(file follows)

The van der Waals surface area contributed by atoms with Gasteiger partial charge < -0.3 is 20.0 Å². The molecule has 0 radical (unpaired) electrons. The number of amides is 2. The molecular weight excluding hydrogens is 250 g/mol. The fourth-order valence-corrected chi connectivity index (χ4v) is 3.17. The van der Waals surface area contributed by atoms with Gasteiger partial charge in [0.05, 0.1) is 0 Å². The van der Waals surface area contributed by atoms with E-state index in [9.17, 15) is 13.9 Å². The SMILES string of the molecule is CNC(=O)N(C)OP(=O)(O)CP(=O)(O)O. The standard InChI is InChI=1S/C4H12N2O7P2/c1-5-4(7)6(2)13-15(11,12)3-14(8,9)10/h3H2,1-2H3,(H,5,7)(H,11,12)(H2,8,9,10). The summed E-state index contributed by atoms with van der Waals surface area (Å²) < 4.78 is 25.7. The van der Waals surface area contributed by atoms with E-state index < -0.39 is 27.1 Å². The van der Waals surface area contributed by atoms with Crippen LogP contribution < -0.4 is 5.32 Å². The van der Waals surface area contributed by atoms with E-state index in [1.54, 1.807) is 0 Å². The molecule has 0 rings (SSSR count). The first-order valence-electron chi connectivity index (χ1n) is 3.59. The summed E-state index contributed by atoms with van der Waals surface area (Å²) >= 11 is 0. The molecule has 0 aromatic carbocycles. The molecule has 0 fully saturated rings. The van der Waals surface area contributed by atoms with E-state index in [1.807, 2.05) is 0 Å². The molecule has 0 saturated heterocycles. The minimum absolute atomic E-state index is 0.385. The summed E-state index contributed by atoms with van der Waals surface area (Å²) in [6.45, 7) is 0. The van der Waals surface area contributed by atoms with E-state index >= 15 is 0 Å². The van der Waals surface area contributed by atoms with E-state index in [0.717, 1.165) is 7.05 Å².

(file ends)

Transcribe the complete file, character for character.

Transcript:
The van der Waals surface area contributed by atoms with Gasteiger partial charge < -0.3 is 20.0 Å². The molecule has 0 radical (unpaired) electrons. The number of amides is 2. The molecular weight excluding hydrogens is 250 g/mol. The fourth-order valence-corrected chi connectivity index (χ4v) is 3.17. The van der Waals surface area contributed by atoms with Gasteiger partial charge in [0.05, 0.1) is 0 Å². The van der Waals surface area contributed by atoms with E-state index in [9.17, 15) is 13.9 Å². The SMILES string of the molecule is CNC(=O)N(C)OP(=O)(O)CP(=O)(O)O. The standard InChI is InChI=1S/C4H12N2O7P2/c1-5-4(7)6(2)13-15(11,12)3-14(8,9)10/h3H2,1-2H3,(H,5,7)(H,11,12)(H2,8,9,10). The summed E-state index contributed by atoms with van der Waals surface area (Å²) < 4.78 is 25.7. The van der Waals surface area contributed by atoms with E-state index < -0.39 is 27.1 Å². The van der Waals surface area contributed by atoms with Crippen LogP contribution < -0.4 is 5.32 Å². The van der Waals surface area contributed by atoms with E-state index in [1.54, 1.807) is 0 Å². The molecule has 0 rings (SSSR count). The first-order valence-electron chi connectivity index (χ1n) is 3.59. The summed E-state index contributed by atoms with van der Waals surface area (Å²) >= 11 is 0. The molecule has 0 aromatic carbocycles. The molecule has 0 fully saturated rings. The van der Waals surface area contributed by atoms with E-state index in [1.807, 2.05) is 0 Å². The molecule has 0 saturated heterocycles. The minimum absolute atomic E-state index is 0.385. The summed E-state index contributed by atoms with van der Waals surface area (Å²) in [6.45, 7) is 0. The van der Waals surface area contributed by atoms with E-state index >= 15 is 0 Å². The van der Waals surface area contributed by atoms with E-state index in [0.717, 1.165) is 7.05 Å².